Moment new Robot Wars-style Ukrainian drone on wheels dubbed ‘Honey Badger’ blows up bridge to halt Russian onslaught

Moment new Robot Wars-style Ukrainian drone on wheels dubbed ‘Honey Badger’ blows up bridge to halt Russian onslaught

DRAMATIC footage captured the moment Ukraine’s tiny Robot Wars-style suicide drone blew up a bridge to prevent Russian troops advancing.

The kamikaze land drone, dubbed the “Honey Badger”, wheeled its way into a small hole before exploding and tearing the bridge apart in a spectacular feat of new technology.

A view from the drone operator’s screen showing how the ‘Honey Badger’ is directed into a crack in the

TwitterThe moment the eastern Ukrainian bridge exploded after the ‘Ratel S’ detonated inside it[/caption]

A huge cloud of smoke fills the screen after the structure was torn apart – halting any Russian advance across

TwitterThe small, but impressive mobile land drone was unveiled in October and is being rolled out across the frontline[/caption]

The video, filmed in the blood-drenched region around Bakhmut in Ukraine‘s east, shows the moment the unmanned ground vehicle (UGV) creeps towards a bridge, gets inside an existing crack and detonates.

A huge fiery explosion fills the screen as the bridge is destroyed by the small robot drone, named the “Ratel S”.

The bridge was positioned close to the village of Ivanivske, Donetsk region and the explosion will now complicate Russian logistics and supply lines to its advancing troops.

The Ratel S, which carries anti-tank mines and other explosive devices, is used as a mobile warhead to destroy enemy tanks, trenches or infrastructure.

It was unveiled last October and is quickly becoming the newest headache for Vladimir Putin in the ongoing war of the drones.

Kyiv has made a habit of using inexpensive homemade drones to humiliate the Russian tyrant by destroying multi-million pound tanks on the battlefield or warships in the Black Sea – and capturing each hit on camera.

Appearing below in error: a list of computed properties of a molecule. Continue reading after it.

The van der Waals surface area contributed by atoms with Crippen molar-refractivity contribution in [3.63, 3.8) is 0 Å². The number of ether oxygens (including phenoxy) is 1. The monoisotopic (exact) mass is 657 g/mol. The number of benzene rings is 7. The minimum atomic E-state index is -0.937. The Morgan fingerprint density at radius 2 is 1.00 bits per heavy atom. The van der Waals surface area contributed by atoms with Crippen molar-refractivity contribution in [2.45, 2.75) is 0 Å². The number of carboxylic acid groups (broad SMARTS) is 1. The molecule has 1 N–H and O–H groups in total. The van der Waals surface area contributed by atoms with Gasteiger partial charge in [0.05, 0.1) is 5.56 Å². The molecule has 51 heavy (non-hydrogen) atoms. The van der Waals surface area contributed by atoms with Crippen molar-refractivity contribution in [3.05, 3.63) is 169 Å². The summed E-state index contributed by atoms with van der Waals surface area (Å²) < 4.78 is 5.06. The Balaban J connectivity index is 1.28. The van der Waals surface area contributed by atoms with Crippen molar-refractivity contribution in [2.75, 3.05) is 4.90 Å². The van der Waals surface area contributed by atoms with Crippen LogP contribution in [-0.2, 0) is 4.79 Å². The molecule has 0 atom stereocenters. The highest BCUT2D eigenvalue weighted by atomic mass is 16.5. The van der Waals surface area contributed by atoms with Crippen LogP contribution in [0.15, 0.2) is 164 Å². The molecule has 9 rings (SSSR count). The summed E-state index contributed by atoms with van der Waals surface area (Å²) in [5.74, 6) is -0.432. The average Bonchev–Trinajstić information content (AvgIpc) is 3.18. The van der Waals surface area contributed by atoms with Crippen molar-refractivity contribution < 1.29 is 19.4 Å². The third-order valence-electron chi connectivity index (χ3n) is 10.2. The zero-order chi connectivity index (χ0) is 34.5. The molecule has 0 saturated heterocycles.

Our Honey Badger can traverse any terrain that a jeep can.

Taras Ostapchuk, the drone’s developer

Images, shared by Ukrainian minister of Digital Transformation, Mykhailo Fedorov, show how the small, but fearsome, four-wheeled UGV carries its heavy payload – ready to wreak havoc on Russian weapons.

The mobile drone can travel into difficult spots in order to detonate while its operated remotely from a safe distance using a Playstation-like controller.

It can carry up to 77lb and has a maximum speed of 15mph, according to its Ukrainian developer, Brave1.

The leader of its development, tech whizz Taras Ostapchuk, told the Kyiv Post: “Our Honey Badger can traverse any terrain that a jeep can.”

The UGV can continuously run for 40-50 minutes at an average speed or two hours at a slower speed and can overcome obstacles up to 8-10 inches high.

It’s now in mass production and is being rolled out across the 600 mile-long front.

Its development follows Ukraine’s 120th Reconnaissance Battalion requests for a drone capable of delivering a large warhead to positions on the battlefield while also resisting Russian electromagnetic jamming.

Ukraine has remained relentless in its pursuit of new technologies that could be applied to the battlefield, cheaply and en masse.

The war-torn country is now a world leader in drone production, developing frighteningly effective marine drones, including the renowned “Sea Baby”, as well as killer kamikaze FPV drones.

It comes as incredible footage captured the moment as a suspected Ukrainian drone exploded as it hit one of Putin’s war factories yesterday.

The unmanned aerial vehicle (UAV) erupted into a fireball after crashing into the plant in Russia where it is understood Iranian killer drones are assembled.

Panicked workers fled as a huge inferno engulfed the plant near Yelabuga, at least 660 miles from the closest Ukrainian territory.

And over the weekend, Ukraine destroyed one of Russia’s biggest mechanised charges since the start of the war – obliterating 12 tanks in a single day.

Dramatic footage captured a column of 48 Russian tanks and fighting vehicles being targeted by a barrage of drones, missiles and artillery on March 30 in eastern Ukraine.

For weeks, rumours had been bubbling of a renewed assault as Russia geared up its tanks, troops and equipment to storm Ukraine’s frontline north of Donetsk.

But Moscow’s 36 tanks and 12 armoured vehicles were no match for Ukraine’s defending forces led by the 25th Airborne Brigade.

Videos of the failed attack showed how the ill-fated convoy travelling along one road quickly became sitting ducks for highly-skilled Ukrainian drone operators, who were aided by a barrage of artillery and anti-tank missiles.

With ruthless precision, the footage shows how Kyiv’s forces took out tank after tank, forcing the column to break apart and be picked off.

Artillery helped to scatter the vehicles while kamikaze drones appeared to have been used to strike individual, undefended vehicles and mines and anti-tank missiles added to the carnage.

The new land drone can clear obstacles 8-10 inches high and is operated from a safe distance

A huge fireball erupted as the Russian plant was hit on Tuesday

Footage shows panicked onlookers fleeing the factor said to be producing Iranian killer drones

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